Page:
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I've got an '85 Corvette, and the steering wheel is really beat to hell so I'm looking to replace it with a more modern and sporty wheel.

What I'm looking to find out:

  • Is this a safe repair to do myself?
  • I've got basic sockets, wrenches, etc but what tools will I need, anything specific or unusual?
  • How long should I expect this to take (roughly)?
  • Anecdotes from your experience replacing steering wheels?
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3 Answers 3

up vote 1 down vote accepted

The thing to watch out for is the splines on the steering column. The way most aftermarket wheels I have seen works is that the wheel has 6-12 small socket-head bolts in the centre that attach it to a mounting boss, which is splined to fit onto the column. The wheel manufacturers then generally sell different bosses to suit different makes of car - I doubt you'd find any difficulty getting one for a Corvette.

Be very careful if the existing wheel has an airbag, it doesn't take a lot to set them off, and you don't want it exploding in yuor face! Other than that, as long as you've got a suitable wheel with a compatible mount, and you make sure it is done up properly, it should be fine.

Before you remove the old wheel, get your wheel alignment done properly, then park the car so that the wheel is exactly central (this is much easier if your steering wheel locks centrally), so that your turn signals work correctly with the new wheel. Unbolt the old wheel using a suitable large socket, remove and fit the new one at the same orientation, then refit the nut and tighten to the book torque figure.

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See if your local Auto Parts store rents a steering wheel puller.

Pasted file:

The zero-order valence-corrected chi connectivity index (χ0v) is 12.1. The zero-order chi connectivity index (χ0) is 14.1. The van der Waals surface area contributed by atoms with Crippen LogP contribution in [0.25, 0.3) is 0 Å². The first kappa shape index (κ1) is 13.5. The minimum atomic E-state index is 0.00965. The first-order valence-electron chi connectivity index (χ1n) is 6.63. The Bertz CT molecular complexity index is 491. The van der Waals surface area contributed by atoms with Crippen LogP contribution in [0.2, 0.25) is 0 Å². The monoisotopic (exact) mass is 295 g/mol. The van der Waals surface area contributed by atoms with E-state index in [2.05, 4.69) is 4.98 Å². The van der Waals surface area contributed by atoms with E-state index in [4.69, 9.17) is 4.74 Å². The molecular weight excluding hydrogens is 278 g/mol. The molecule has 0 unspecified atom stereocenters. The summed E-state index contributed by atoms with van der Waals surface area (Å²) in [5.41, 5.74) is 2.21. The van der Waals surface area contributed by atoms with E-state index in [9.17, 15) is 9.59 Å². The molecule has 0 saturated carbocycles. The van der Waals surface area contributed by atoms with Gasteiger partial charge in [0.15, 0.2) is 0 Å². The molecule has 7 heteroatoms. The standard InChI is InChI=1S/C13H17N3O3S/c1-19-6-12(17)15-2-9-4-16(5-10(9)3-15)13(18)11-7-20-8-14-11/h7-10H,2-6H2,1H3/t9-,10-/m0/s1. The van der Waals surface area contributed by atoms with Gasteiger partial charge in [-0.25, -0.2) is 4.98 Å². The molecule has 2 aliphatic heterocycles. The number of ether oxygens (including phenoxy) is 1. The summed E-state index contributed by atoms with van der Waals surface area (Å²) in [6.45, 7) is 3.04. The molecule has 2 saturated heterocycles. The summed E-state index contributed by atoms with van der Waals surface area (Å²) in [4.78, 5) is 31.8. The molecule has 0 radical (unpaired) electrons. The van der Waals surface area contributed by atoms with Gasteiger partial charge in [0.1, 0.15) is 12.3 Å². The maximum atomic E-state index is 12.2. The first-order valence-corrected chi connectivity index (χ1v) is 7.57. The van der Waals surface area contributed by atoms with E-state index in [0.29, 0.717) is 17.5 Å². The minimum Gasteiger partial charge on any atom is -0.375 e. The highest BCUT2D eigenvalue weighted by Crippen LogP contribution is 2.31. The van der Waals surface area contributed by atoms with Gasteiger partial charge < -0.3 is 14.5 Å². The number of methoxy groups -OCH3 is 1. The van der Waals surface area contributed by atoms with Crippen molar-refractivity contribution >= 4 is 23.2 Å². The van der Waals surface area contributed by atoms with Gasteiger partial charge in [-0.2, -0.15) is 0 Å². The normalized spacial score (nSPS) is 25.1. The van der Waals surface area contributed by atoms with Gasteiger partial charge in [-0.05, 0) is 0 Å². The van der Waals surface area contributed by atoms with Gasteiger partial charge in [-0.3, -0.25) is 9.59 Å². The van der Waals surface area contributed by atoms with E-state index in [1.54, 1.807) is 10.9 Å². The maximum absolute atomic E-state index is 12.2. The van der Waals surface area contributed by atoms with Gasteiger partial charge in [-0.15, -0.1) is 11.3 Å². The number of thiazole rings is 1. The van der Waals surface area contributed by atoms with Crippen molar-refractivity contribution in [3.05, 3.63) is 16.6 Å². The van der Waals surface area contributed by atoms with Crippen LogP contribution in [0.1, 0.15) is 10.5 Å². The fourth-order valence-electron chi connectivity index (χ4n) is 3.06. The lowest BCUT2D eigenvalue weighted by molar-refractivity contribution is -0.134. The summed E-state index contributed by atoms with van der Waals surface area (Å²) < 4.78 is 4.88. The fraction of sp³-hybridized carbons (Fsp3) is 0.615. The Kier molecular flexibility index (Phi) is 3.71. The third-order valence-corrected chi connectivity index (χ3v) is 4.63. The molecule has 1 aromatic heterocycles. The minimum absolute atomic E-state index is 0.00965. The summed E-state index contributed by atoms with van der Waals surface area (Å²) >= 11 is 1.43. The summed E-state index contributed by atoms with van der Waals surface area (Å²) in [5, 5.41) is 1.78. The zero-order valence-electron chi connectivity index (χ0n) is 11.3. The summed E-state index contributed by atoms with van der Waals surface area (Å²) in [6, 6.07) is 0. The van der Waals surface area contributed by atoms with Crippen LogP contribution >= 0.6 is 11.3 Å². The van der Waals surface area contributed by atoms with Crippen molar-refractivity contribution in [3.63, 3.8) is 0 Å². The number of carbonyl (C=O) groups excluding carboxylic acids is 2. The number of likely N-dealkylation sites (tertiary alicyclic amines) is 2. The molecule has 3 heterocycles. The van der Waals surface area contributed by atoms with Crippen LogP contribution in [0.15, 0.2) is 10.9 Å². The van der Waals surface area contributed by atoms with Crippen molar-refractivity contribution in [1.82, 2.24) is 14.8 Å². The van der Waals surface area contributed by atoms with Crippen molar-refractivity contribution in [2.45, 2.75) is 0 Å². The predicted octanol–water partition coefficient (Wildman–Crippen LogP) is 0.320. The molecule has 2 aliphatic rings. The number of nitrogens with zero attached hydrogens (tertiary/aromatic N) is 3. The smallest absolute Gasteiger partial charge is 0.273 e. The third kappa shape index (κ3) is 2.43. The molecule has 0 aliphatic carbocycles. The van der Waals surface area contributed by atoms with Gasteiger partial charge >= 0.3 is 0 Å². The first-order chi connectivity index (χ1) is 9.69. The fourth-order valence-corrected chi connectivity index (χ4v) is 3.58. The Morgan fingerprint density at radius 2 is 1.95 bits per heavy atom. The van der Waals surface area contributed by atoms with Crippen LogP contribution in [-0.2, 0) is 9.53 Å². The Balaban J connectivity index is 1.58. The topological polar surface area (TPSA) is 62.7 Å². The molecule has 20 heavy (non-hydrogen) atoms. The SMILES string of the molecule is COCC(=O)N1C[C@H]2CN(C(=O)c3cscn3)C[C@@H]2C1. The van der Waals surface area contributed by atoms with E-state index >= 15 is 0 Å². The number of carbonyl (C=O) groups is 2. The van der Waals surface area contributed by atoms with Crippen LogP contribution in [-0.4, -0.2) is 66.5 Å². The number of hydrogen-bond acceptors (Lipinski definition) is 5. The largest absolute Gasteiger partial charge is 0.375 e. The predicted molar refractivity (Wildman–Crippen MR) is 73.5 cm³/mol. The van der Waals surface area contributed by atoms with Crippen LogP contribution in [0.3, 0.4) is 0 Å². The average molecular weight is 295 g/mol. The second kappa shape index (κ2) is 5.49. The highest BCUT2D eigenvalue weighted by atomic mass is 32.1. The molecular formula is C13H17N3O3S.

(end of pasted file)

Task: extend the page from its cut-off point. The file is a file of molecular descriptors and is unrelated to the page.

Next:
I haven't ever done one myself, but I've heard stories of people smacking themselves in the face when trying to pull the steering wheel off by hand.

Local stores like AutoZone, O'Reilly's, Murry's, etc often rent tools such as these and often only cost you money if you don't return it within X days to get your deposit back.

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As long as there's no airbag, and no other electrical connections (cruise control, radio, etc) then it should be pretty easy to change as long as you get a replacement designed for the car.

You may not have a large-enough socket to get the nut off, but there shouldn't be any other special tools required.

I've changed out a few steering wheels in the past (but never on a Corvette) and don't think it's ever taken me more than 15-30 minutes. Make sure you tighten the nut properly - there's nothing like a steering wheel coming off in your hands while driving down the highway to induce a sudden panic.

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There is cruise control, but it is on the neck, not the wheel it self; any thoughts on generic wheels, I've found a few I like at the local auto parts store, that are "supposedly" compatible. –  Nate Apr 17 '11 at 23:39

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